TJG: That’s beautiful—is this a similar kind of approach that you were taking, from a more improvisational view, when you were recording Arborescence (ECM Records 2013)?

AP: That was definitely a much more improvisational—almost entirely so—approach.

TJG: Could you talk a little about the improvisational head-space you were in while recording the album?

AP: Mostly I was just interfacing with the piano and the acoustics of the room, which was pretty magnificent. It’s a beautiful thing to not have to wear headphones in a studio, to just play a note and have it feel like it means more than just a black key or a white key. So I was definitely lingering over things slowly, letting them evolve however they wanted to. I think some of the time, there were some pieces that felt more actively cathartic, with more emotional release, where some of them were more playful. It felt like different moods… I don’t really know how to talk about it. I just went in and played a whole bunch, and we listened back. I played those improvised pieces, which made up a majority of the album, and I played a bunch of compositions and standards as well. It just ended up being that those totally improvised things were the ones that felt most alive, somehow.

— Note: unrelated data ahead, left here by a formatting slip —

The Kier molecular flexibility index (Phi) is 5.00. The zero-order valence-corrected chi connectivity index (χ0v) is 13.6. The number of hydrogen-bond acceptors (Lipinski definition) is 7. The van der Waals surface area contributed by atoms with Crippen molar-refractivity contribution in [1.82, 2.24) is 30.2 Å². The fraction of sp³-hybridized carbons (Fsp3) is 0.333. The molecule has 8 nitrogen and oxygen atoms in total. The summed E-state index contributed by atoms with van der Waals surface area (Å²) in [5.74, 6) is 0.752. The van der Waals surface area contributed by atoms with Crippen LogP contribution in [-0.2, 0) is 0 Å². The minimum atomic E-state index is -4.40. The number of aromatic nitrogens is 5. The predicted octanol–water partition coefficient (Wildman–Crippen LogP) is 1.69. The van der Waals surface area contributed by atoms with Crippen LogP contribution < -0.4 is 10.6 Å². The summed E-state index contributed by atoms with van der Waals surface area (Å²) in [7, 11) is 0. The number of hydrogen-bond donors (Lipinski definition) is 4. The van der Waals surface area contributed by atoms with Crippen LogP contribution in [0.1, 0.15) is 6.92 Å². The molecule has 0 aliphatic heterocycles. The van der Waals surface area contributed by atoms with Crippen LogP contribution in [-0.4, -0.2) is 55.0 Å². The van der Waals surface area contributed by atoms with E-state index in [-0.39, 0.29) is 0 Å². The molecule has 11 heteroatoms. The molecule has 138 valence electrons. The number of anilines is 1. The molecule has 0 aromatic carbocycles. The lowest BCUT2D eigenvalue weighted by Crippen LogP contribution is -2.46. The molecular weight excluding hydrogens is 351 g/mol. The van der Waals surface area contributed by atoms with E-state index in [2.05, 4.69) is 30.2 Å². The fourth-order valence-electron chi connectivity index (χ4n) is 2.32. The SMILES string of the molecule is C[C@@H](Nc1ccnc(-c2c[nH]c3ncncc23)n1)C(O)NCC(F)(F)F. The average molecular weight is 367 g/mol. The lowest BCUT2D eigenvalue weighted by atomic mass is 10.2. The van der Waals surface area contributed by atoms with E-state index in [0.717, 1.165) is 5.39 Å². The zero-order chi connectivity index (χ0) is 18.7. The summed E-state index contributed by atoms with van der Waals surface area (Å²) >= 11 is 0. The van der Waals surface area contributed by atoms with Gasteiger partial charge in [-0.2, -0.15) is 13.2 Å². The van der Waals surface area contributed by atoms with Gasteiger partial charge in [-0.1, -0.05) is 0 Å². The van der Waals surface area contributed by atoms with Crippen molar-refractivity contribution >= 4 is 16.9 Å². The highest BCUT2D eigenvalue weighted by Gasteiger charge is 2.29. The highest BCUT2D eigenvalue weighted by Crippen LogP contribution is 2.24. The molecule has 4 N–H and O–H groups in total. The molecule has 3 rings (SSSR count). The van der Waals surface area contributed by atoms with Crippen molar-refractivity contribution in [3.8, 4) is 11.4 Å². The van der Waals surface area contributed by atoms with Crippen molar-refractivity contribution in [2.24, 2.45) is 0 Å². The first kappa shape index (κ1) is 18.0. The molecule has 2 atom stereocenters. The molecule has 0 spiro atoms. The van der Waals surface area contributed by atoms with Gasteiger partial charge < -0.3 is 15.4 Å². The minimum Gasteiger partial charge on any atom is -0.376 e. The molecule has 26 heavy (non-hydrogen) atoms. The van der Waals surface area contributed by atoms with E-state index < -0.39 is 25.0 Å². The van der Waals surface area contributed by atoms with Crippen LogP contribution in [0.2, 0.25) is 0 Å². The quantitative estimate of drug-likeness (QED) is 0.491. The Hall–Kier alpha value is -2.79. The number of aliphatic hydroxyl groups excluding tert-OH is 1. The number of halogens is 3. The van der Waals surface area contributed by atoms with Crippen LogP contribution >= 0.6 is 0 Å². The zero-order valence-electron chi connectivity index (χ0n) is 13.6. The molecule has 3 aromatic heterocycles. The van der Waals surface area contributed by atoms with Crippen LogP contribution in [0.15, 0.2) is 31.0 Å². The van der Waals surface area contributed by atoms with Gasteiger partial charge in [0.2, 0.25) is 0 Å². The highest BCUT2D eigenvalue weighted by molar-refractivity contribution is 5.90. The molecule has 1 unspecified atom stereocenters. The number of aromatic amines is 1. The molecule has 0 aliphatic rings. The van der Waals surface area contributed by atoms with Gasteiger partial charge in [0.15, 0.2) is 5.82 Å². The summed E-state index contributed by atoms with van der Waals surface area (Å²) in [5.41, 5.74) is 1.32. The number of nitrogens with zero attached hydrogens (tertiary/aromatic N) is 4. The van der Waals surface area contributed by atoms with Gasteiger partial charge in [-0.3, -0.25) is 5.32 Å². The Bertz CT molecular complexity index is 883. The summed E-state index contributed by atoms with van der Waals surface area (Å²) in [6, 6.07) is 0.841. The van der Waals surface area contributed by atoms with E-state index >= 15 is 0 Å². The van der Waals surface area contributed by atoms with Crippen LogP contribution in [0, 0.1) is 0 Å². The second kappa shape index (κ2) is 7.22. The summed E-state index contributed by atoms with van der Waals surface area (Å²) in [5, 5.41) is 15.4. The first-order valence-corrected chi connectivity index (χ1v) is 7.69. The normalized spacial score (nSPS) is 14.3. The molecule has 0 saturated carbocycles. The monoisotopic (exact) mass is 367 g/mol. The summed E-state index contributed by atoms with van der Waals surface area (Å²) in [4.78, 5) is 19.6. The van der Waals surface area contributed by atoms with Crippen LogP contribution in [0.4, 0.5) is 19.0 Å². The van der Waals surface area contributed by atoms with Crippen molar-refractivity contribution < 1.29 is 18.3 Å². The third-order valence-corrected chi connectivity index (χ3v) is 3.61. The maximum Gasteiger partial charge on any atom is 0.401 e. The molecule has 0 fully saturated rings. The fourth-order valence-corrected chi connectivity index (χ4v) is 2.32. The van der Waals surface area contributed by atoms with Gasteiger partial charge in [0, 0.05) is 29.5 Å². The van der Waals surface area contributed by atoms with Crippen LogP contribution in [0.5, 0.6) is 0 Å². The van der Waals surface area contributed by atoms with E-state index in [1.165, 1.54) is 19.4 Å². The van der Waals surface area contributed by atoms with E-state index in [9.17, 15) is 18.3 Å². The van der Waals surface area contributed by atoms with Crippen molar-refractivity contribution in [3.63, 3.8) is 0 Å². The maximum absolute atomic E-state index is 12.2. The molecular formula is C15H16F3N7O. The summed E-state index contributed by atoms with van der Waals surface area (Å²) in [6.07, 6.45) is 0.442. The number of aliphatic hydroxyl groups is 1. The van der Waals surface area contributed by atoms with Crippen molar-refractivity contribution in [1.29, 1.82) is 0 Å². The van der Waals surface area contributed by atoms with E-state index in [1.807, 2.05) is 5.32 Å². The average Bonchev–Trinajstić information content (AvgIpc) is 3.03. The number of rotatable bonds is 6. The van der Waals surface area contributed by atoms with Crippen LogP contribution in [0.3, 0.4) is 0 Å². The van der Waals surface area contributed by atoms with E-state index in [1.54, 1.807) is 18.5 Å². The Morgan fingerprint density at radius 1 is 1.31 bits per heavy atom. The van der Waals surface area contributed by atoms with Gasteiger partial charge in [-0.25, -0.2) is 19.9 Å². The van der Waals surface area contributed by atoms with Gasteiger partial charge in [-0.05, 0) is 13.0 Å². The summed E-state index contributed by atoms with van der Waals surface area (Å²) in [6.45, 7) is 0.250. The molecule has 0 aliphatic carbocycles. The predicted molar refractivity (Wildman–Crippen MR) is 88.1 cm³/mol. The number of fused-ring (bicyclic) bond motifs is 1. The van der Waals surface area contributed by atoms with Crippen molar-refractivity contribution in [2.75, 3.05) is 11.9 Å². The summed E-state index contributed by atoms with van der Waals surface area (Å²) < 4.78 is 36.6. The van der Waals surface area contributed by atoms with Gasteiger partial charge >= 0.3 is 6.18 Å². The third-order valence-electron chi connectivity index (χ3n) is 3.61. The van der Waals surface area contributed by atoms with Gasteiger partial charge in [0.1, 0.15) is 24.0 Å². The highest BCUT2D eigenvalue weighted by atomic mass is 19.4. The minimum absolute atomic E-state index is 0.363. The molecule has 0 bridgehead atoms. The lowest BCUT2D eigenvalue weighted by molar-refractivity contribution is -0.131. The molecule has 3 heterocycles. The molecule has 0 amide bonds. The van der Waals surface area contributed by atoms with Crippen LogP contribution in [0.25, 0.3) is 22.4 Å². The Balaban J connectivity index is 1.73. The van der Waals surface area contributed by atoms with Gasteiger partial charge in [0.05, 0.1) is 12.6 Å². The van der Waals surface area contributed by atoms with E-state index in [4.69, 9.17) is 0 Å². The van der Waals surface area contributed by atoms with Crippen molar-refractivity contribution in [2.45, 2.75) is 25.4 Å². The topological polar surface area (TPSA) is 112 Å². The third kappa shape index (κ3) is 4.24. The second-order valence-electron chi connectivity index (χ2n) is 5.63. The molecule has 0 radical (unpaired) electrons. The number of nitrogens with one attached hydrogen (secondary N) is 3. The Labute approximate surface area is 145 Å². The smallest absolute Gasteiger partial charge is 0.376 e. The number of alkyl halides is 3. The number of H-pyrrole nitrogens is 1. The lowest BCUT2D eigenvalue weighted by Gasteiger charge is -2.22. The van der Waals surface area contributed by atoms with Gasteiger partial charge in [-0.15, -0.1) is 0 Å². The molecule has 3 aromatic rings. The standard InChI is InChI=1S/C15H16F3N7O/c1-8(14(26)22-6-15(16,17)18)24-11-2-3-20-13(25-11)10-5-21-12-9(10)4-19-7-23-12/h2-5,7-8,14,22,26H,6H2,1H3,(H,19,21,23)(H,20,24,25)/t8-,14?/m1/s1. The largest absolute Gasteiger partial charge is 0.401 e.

TJG: “Homestead” is one of my favorites. It feels so wandering and songful, and so composed.

AP: There are two pieces on the record which have composed material, at least for parts. One is “Homestead,” the beginning of that piece is something I wrote maybe twelve years ago, just a little chorale. And the other one is “Elsewhere.” Both of those started with composed material, and then went on without a plan—it’s not like I just played over the changes. I just went somewhere else.